Interview with Lira Ismailova, Human Rights defender from Kyrgyzstan

September 21, 2015

ISHR-logo-colour-high on 21 September 2015 carries an interview with Lira Ismailova, a human rights defender from Kyrgyzstan.

She starts by crediting her mother, Tolekan Ismailova – a celebrated Kyrgyz human rights defender, with influencing her. Lira, previously a lawyer advocating for a wide range of human rights related issues, currently works at Bir Duino Kyrgyzstan – which focuses on defending freedom of association and protecting human rights defenders in Kyrgyzstan.

‘My first position in the field of human rights was with an NGO working for the protection of the rights of internal migrants. I then advocated for the repeal of the death penalty in Kyrgyzstan. I participated in a working group to prepare a draft law for reforming our criminal legislation, and on several reforms for the penitentiary system which included monitoring prisons in Kyrgyzstan.’ Lira’s work on the death penalty was ultimately successful in 2007 when President Bakiyev abolished the death penalty. However, this achievement did not herald a significant practical improvement in the human rights situation in Kyrgyzstan. Instead, since then, it is ‘much more difficult’ for human rights defenders on the ground.

Lira recalls numerous occasions when she and her family had to temporarily leave Kyrgyzstan for safety reasons. Lira highlighted the restrictions imposed on Bir Duino’s operations and recalled that its Kyrgyzstan office has been burgled twice in connection with attacks on ‘nationalists’. Bir Duino’s activities were also ‘supervised’ by authorities during the trial of well-known human rights defender Azimzhan Askarov in 2013 who is currently serving a life sentence in a Kyrgyz prison [https://thoolen.wordpress.com/2015/07/23/fury-about-us-award-for-askarov-in-kyrgyzstan-backlash-or-impact/].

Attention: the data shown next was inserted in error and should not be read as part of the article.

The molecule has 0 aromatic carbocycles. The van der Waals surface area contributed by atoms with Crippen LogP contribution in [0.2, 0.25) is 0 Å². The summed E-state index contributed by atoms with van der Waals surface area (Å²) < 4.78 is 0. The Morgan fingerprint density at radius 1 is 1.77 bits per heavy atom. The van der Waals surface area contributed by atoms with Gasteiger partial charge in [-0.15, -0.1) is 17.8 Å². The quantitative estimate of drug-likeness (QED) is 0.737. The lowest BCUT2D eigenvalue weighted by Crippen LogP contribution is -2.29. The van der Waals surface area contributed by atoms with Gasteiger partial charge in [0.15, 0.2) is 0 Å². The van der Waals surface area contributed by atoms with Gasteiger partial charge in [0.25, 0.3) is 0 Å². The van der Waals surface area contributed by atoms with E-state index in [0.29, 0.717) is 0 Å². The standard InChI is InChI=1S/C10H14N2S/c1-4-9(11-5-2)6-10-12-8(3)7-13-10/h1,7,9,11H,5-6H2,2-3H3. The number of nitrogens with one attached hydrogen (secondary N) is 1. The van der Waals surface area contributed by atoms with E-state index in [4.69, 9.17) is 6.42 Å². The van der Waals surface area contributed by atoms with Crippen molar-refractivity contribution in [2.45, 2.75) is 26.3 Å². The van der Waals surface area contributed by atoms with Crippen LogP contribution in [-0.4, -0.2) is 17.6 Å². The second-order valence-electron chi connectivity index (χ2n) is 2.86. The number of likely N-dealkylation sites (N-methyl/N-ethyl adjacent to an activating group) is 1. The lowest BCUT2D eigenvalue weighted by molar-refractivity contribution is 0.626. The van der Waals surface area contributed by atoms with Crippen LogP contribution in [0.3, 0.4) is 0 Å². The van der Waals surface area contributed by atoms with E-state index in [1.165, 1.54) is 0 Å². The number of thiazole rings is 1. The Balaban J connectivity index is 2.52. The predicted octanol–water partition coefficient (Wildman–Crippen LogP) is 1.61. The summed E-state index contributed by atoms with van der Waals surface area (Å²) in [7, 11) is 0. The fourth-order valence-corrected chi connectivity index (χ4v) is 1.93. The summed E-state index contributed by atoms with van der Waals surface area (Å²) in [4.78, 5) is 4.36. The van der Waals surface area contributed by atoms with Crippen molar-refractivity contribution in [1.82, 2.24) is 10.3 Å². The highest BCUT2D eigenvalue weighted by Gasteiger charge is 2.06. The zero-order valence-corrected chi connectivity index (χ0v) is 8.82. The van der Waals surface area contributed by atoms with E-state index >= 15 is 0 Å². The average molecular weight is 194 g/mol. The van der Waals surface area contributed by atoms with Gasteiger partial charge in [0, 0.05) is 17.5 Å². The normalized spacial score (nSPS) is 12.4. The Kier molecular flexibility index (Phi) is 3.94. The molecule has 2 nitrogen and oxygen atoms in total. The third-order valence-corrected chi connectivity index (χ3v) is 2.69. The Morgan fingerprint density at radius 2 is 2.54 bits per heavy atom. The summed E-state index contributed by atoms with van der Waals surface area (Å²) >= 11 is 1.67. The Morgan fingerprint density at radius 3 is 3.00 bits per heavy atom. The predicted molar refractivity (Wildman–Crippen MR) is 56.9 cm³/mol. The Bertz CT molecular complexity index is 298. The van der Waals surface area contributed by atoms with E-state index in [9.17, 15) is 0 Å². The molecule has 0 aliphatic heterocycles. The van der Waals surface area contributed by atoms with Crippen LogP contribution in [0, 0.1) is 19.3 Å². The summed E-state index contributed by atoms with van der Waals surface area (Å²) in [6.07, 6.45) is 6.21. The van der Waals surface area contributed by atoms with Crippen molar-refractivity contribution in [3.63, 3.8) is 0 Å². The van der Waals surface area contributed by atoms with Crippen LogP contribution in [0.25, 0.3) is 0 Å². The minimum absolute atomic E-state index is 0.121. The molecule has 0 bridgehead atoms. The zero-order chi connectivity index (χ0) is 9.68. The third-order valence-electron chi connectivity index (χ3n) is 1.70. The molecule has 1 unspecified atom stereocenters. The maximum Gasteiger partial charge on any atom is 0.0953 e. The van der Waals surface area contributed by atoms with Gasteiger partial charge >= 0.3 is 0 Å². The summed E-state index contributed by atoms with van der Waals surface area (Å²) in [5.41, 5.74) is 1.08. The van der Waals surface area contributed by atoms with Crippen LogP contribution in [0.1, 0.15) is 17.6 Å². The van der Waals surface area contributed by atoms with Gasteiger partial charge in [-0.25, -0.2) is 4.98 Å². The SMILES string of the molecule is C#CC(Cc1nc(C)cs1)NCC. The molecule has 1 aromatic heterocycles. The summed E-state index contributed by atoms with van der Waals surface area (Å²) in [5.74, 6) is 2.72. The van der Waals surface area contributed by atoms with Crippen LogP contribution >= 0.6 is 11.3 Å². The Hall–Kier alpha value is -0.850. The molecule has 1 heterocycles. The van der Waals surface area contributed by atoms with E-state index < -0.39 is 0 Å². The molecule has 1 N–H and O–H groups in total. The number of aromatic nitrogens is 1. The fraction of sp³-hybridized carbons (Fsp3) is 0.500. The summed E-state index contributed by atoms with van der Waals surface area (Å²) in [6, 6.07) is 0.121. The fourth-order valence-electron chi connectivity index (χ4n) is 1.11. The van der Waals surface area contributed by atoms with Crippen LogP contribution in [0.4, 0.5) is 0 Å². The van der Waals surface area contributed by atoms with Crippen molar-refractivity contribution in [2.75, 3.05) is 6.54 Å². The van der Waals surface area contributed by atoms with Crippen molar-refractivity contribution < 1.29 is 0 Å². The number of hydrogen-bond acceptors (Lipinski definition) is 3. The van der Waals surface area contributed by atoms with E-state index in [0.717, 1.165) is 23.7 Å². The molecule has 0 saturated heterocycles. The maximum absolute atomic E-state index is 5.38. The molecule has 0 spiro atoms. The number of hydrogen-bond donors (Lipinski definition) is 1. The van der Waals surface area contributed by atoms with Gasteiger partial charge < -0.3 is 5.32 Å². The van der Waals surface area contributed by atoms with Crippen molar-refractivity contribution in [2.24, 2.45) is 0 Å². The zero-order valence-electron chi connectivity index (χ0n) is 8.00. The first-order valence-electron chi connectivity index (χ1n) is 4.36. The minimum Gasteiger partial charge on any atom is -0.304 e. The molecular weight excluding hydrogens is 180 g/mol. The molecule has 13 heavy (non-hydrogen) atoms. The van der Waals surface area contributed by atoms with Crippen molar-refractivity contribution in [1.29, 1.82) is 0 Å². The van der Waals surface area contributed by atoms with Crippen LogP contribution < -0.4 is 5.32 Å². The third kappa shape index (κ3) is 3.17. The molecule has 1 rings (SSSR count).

Lira considers that the Kyrgyz government’s moves to create new restrictive legislation, along with the State Committee for National Security putting direct pressure on lawyers and human rights defenders, has added to the shrinking space for civil society. See also: https://thoolen.wordpress.com/2015/05/21/draft-laws-on-civil-society-restrictions-also-pending-in-kyrgyzstan-and-cambodia/

‘We need help from international institutions to raise awareness of the Government’s attempts to implement these restrictive laws and help us to stop these laws from passing in Parliament’ 

 

…..According to Lira, it is critical that, among other international mechanisms, the UN Special Rapporteur on the situation of human rights defenders visit Kyrgyzstan.  Some of the main aims of such visit would be to observe the effect of Russian-derived legislation on civil society space and support human rights defenders, such as Askarov a defender who needs urgent humanitarian aid.

Lira adamantly talks about what needs to be done in Kyrgyzstan – the Government needs to ensure the protection of human rights defenders in accordance with the UN Declaration on human rights defenders; ensure that national legislation complies with this Declaration, including by repealing legislative barriers to obtaining financial resources, independence, freedom of association, assembly and expression; and create a parliamentary committee on observance of the situation with the human rights defenders.

Source: Lira Ismailova: Human Rights defender from Kyrgyzstan | ISHR

One Response to “Interview with Lira Ismailova, Human Rights defender from Kyrgyzstan”


  1. […] On 26 September 2016 the Observatory for the Protection of Human Rights Defenders (FIDH-OMCT partnership) strongly condemned the verbal attacks and acts of harassment by the Kyrgyz authorities against Tolekan Ismailova and Aziza Abdirasulova in reprisal to their participation in the 2016 OSCE meeting, and called upon diplomatic missions and the OSCE to provide them with all necessary protection. On 20 September Ms. Tolekan Ismailova made a speech in Warsaw, focusing on the rights of Kyrgyz women migrants and their children. As she was delivering her speech, she found herself sitting by coincidence next to Kadyrzhan Batyrov (see above). Shortly afterwards a photo of her sitting next to this individual was published on the Internet, and sparked virulent reactions on the part of Kyrgyz MPs and law enforcement agents. Ms. Aziza Abdirasulova was also captured on the picture as she was entering the plenary hall, and was also subject to similar threats. Some Kyrgyz MPs called for the opening of a criminal case against Ms. Ismailova, after which the press office of the Ministry of Internal Affairs confirmed that ”operational work” had been opened to hold “Kyrgyz citizens” accountable. Through social networks, a number of Internet users also promised to “welcome” “the traitors” upon their return to the country. [https://thoolen.wordpress.com/2015/09/21/interview-with-lira-ismailova-human-rights-defender-from-ky…] […]


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